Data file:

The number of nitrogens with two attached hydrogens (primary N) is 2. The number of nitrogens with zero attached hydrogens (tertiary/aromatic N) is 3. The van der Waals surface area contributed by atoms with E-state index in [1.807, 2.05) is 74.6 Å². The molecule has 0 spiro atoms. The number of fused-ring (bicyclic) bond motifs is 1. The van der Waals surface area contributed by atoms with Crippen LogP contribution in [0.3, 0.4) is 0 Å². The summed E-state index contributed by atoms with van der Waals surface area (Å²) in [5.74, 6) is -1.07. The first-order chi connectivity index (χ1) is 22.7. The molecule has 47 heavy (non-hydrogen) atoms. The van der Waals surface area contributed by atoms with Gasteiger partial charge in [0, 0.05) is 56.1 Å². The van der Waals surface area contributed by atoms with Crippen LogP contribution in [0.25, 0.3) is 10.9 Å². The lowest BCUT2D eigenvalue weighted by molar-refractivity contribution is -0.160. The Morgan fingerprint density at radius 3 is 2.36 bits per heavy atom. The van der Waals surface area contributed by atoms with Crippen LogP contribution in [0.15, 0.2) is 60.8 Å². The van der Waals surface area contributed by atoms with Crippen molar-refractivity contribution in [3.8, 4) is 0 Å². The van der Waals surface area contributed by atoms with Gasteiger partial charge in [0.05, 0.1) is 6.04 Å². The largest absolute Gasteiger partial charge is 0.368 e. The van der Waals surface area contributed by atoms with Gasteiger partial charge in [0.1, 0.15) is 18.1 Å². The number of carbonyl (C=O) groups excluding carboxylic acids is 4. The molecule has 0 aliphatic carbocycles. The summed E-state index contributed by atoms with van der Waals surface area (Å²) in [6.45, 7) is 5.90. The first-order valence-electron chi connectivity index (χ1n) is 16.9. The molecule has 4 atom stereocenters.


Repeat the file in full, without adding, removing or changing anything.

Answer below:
The number of nitrogens with two attached hydrogens (primary N) is 2. The number of nitrogens with zero attached hydrogens (tertiary/aromatic N) is 3. The van der Waals surface area contributed by atoms with E-state index in [1.807, 2.05) is 74.6 Å². The molecule has 0 spiro atoms. The number of fused-ring (bicyclic) bond motifs is 1. The van der Waals surface area contributed by atoms with Crippen LogP contribution in [0.3, 0.4) is 0 Å². The summed E-state index contributed by atoms with van der Waals surface area (Å²) in [5.74, 6) is -1.07. The first-order chi connectivity index (χ1) is 22.7. The molecule has 47 heavy (non-hydrogen) atoms. The van der Waals surface area contributed by atoms with Gasteiger partial charge in [0, 0.05) is 56.1 Å². The van der Waals surface area contributed by atoms with Crippen LogP contribution in [0.25, 0.3) is 10.9 Å². The lowest BCUT2D eigenvalue weighted by molar-refractivity contribution is -0.160. The Morgan fingerprint density at radius 3 is 2.36 bits per heavy atom. The van der Waals surface area contributed by atoms with Crippen LogP contribution in [0.15, 0.2) is 60.8 Å². The van der Waals surface area contributed by atoms with Crippen molar-refractivity contribution in [3.8, 4) is 0 Å². The van der Waals surface area contributed by atoms with Gasteiger partial charge in [0.05, 0.1) is 6.04 Å². The largest absolute Gasteiger partial charge is 0.368 e. The van der Waals surface area contributed by atoms with Gasteiger partial charge in [0.1, 0.15) is 18.1 Å². The number of carbonyl (C=O) groups excluding carboxylic acids is 4. The molecule has 0 aliphatic carbocycles. The summed E-state index contributed by atoms with van der Waals surface area (Å²) in [6.45, 7) is 5.90. The first-order valence-electron chi connectivity index (χ1n) is 16.9. The molecule has 4 atom stereocenters.